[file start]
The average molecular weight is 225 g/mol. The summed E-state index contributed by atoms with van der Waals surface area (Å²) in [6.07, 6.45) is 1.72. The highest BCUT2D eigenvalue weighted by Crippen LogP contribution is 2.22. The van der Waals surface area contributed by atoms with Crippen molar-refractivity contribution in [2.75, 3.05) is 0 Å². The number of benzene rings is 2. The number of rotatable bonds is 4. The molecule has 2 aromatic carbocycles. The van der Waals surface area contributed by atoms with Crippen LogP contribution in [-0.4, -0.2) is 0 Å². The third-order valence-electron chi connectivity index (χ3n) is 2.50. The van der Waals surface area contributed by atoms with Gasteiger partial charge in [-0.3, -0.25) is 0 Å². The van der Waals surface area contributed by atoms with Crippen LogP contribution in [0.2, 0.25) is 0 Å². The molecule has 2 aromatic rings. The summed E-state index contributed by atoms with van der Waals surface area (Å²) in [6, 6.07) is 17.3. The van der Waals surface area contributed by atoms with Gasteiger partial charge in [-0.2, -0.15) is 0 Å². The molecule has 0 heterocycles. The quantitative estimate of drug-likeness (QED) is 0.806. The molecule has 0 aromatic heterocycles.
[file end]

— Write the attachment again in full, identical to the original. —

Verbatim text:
The average molecular weight is 225 g/mol. The summed E-state index contributed by atoms with van der Waals surface area (Å²) in [6.07, 6.45) is 1.72. The highest BCUT2D eigenvalue weighted by Crippen LogP contribution is 2.22. The van der Waals surface area contributed by atoms with Crippen molar-refractivity contribution in [2.75, 3.05) is 0 Å². The number of benzene rings is 2. The number of rotatable bonds is 4. The molecule has 2 aromatic carbocycles. The van der Waals surface area contributed by atoms with Crippen LogP contribution in [-0.4, -0.2) is 0 Å². The third-order valence-electron chi connectivity index (χ3n) is 2.50. The van der Waals surface area contributed by atoms with Gasteiger partial charge in [-0.3, -0.25) is 0 Å². The van der Waals surface area contributed by atoms with Crippen LogP contribution in [0.2, 0.25) is 0 Å². The molecule has 2 aromatic rings. The summed E-state index contributed by atoms with van der Waals surface area (Å²) in [6, 6.07) is 17.3. The van der Waals surface area contributed by atoms with Gasteiger partial charge in [-0.2, -0.15) is 0 Å². The molecule has 0 heterocycles. The quantitative estimate of drug-likeness (QED) is 0.806. The molecule has 0 aromatic heterocycles.